Jan 2015 | Servcorp
SHANGHAI – Companies in the early stage of operations in China often aim to stay as lean as possible. Such organizations, like start-ups or established foreign companies exploring their options in China, usually consist of only a few key team members. While having a full-time secretary on staff may not seem like a high priority, there are many cases where new teams in China can benefit from the assistance of a local secretary.
This is especially true where the company does not have anyone on staff with a sufficient level of spoken and written Chinese. Under these conditions, mundane tasks like opening a bank account or booking a train ticket can become quite a challenge for one's operations in China.
Recognizing this, a number of companies in China now offer secretarial services that can be booked on-demand, as either standalone services or as an add-on to a serviced office.
Contracting the services of a secretary on a pay-per-use basis cancels out many of the drawbacks of directly hiring support staff in China. For one, secretaries will have been pre-selected, trained and interviewed by the service provider (such as Servcorp). This removes the need for companies to go through the overall hiring process and deal with China's high turnover rate. The company will also forgo the need to offer the secretary or assistant a fixed-term contract, which in China are notoriously difficult to terminate.
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In terms of legal arrangements, a company using secretarial services is not considered the employer, but instead pays the service provider for the secretarial time used. Traditionally, even for a secretary hired on a part-time basis, the employer would have to pay social insurance and withhold individual income tax. Apart from being an additional cost, the registration and calculation of payments can increase the administrative burden on a company as well.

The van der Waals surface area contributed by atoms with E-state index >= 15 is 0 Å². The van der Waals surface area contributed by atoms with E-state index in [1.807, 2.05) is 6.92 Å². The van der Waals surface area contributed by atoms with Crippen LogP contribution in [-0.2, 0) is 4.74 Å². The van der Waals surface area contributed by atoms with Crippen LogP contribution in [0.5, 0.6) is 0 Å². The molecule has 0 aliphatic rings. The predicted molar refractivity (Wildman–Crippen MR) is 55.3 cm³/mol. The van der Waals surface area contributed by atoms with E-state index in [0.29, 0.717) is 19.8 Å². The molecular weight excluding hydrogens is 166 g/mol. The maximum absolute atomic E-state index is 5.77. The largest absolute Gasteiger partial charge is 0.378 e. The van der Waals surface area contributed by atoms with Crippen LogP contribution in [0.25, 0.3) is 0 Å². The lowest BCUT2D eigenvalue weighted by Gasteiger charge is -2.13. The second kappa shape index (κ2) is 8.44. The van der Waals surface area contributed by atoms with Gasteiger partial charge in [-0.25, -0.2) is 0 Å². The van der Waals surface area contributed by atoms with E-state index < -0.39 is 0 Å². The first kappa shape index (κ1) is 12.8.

Acting as a client instead of an employer can release the company of a host of other potential liabilities as well. For one, it is usually the employer who will face liability for work-related injuries suffered by an employee. This may be hard to imagine in an office setting, but pay-per-use secretaries often accompany users on business trips, factory visits and other out of office activities to act as interpreter, where such accidents may indeed occur.
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There are, however, several downsides to consider. A secretary that is paid for on-demand services and shared with other clients may not have as good of an understanding of the client's business as a full-time staff member would have. Once companies have a more certain footing in China, it might be worthwhile to consider employing the services of a secretary who is more exclusively dedicated to your business.
Secondly, not all providers of secretarial services assume liability for things like mistakes made or injuries suffered by the secretary. Companies considering such services are well-advised to inquire into this, especially to be sure of the legal status (employment, dispatch etc.) of the arrangement.
Lastly, because such secretaries are often shared among multiple clients at the same time, they may be exposed to sensitive or confidential information about the company. This would especially be the case when the company uses the secretary to translate important company documents, assist with banking transactions or if he/she has access to the company chop. To guard against this, companies such as Servcorp make it a standard practice for secretaries to sign confidentiality agreements.
That said, pay-per-use secretarial services can provide an interesting solution to a number of problems both general and specific to doing business in China, especially for newly entrants to the country's business climate.